+  known performance issue).
+
FIXME de-Bruijn representation of lambda terms

Term syntax provides explicit abstraction \isa{{\isasymlambda}x\ {\isacharcolon}{\isacharcolon}\ {\isasymalpha}{\isachardot}\ b{\isacharparenleft}x{\isacharparenright}}
@@ -203,15 +219,6 @@
\end{isamarkuptext}%
\isamarkuptrue%
%
-\isamarkupsection{Proof terms%
-}
-\isamarkuptrue%
-%
-\begin{isamarkuptext}%
-FIXME%
-\end{isamarkuptext}%
-\isamarkuptrue%
-%
\isamarkupsection{Theorems \label{sec:thms}%
}
\isamarkuptrue%
@@ -267,22 +274,53 @@
\end{isamarkuptext}%
\isamarkuptrue%
%
-\isamarkupsubsection{Primitive inferences%
+\isamarkupsection{Proof terms%
}
\isamarkuptrue%
%
\begin{isamarkuptext}%
-FIXME%
+FIXME !?%
\end{isamarkuptext}%
\isamarkuptrue%
%
-\isamarkupsubsection{Higher-order resolution%
+\isamarkupsection{Rules \label{sec:rules}%
}
\isamarkuptrue%
%
\begin{isamarkuptext}%
FIXME

+  A \emph{rule} is any Pure theorem in HHF normal form; there is a
+  separate calculus for rule composition, which is modeled after
+  Gentzen's Natural Deduction \cite{Gentzen:1935}, but allows
+  rules to be nested arbitrarily, similar to \cite{extensions91}.
+
+  Normally, all theorems accessible to the user are proper rules.
+  Low-level inferences are occasional required internally, but the
+  result should be always presented in canonical form.  The higher
+  interfaces of Isabelle/Isar will always produce proper rules.  It is
+  important to maintain this invariant in add-on applications!
+
+  There are two main principles of rule composition: \isa{resolution} (i.e.\ backchaining of rules) and \isa{by{\isacharminus}assumption} (i.e.\ closing a branch); both principles are
+  combined in the variants of \isa{elim{\isacharminus}resosultion} and \isa{dest{\isacharminus}resolution}.  Raw \isa{composition} is occasionally
+  useful as well, also it is strictly speaking outside of the proper
+  rule calculus.
+
+  Rules are treated modulo general higher-order unification, which is
+  unification modulo the equational theory of \isa{{\isasymalpha}{\isasymbeta}{\isasymeta}}-conversion
+  on \isa{{\isasymlambda}}-terms.  Moreover, propositions are understood modulo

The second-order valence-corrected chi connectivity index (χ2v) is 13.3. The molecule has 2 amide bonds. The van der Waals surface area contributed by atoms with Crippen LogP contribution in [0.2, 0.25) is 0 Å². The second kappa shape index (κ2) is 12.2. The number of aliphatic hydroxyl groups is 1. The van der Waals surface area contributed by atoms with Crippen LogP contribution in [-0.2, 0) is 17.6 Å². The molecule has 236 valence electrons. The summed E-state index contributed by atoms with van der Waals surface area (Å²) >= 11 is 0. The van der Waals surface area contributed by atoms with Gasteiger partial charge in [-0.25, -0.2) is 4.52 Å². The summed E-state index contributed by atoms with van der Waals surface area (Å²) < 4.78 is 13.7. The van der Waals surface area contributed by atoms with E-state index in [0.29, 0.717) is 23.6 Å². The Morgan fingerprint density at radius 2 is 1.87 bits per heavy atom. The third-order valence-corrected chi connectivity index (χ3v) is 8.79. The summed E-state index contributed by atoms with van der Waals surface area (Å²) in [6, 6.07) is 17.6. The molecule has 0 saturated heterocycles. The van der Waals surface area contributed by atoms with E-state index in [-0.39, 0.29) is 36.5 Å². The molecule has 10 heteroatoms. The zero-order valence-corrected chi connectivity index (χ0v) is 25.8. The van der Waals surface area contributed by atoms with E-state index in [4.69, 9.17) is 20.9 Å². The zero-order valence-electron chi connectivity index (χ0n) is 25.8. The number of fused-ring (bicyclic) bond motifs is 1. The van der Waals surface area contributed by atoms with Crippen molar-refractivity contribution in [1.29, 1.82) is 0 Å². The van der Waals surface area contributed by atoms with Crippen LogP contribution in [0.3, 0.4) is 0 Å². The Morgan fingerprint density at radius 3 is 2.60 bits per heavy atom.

+  the (derived) equivalence \isa{{\isacharparenleft}A\ {\isasymLongrightarrow}\ {\isacharparenleft}{\isasymAnd}x{\isachardot}\ B\ x{\isacharparenright}{\isacharparenright}\ {\isasymequiv}\ {\isacharparenleft}{\isasymAnd}x{\isachardot}\ A\ {\isasymLongrightarrow}\ B\ x{\isacharparenright}}.
+
+  This means that any operations within the rule calculus may be
+  subject to spontaneous \isa{{\isasymalpha}{\isasymbeta}{\isasymeta}}-HHF conversions.  It is common
+  practice not to contract or expand unnecessarily.  Some mechanisms
+  prefer an one form, others the opposite, so there is a potential
+  danger to produce some oscillation!
+
+  Only few operations really work \emph{modulo} HHF conversion, but
+  expect a normal form: quantifiers \isa{{\isasymAnd}} before implications
+  \isa{{\isasymLongrightarrow}} at each level of nesting.
+
\glossary{Hereditary Harrop Formula}{The set of propositions in HHF
format is defined inductively as \isa{H\ {\isacharequal}\ {\isacharparenleft}{\isasymAnd}x\isactrlsup {\isacharasterisk}{\isachardot}\ H\isactrlsup {\isacharasterisk}\ {\isasymLongrightarrow}\ A{\isacharparenright}}, for variables \isa{x} and atomic propositions \isa{A}.
Any proposition may be put into HHF form by normalizing with the rule
@@ -295,15 +333,6 @@
\end{isamarkuptext}%
\isamarkuptrue%
%
-\isamarkupsubsection{Equational reasoning%
-}
-\isamarkuptrue%
-%
-\begin{isamarkuptext}%
-FIXME%
-\end{isamarkuptext}%
-\isamarkuptrue%
-%
\endisadelimtheory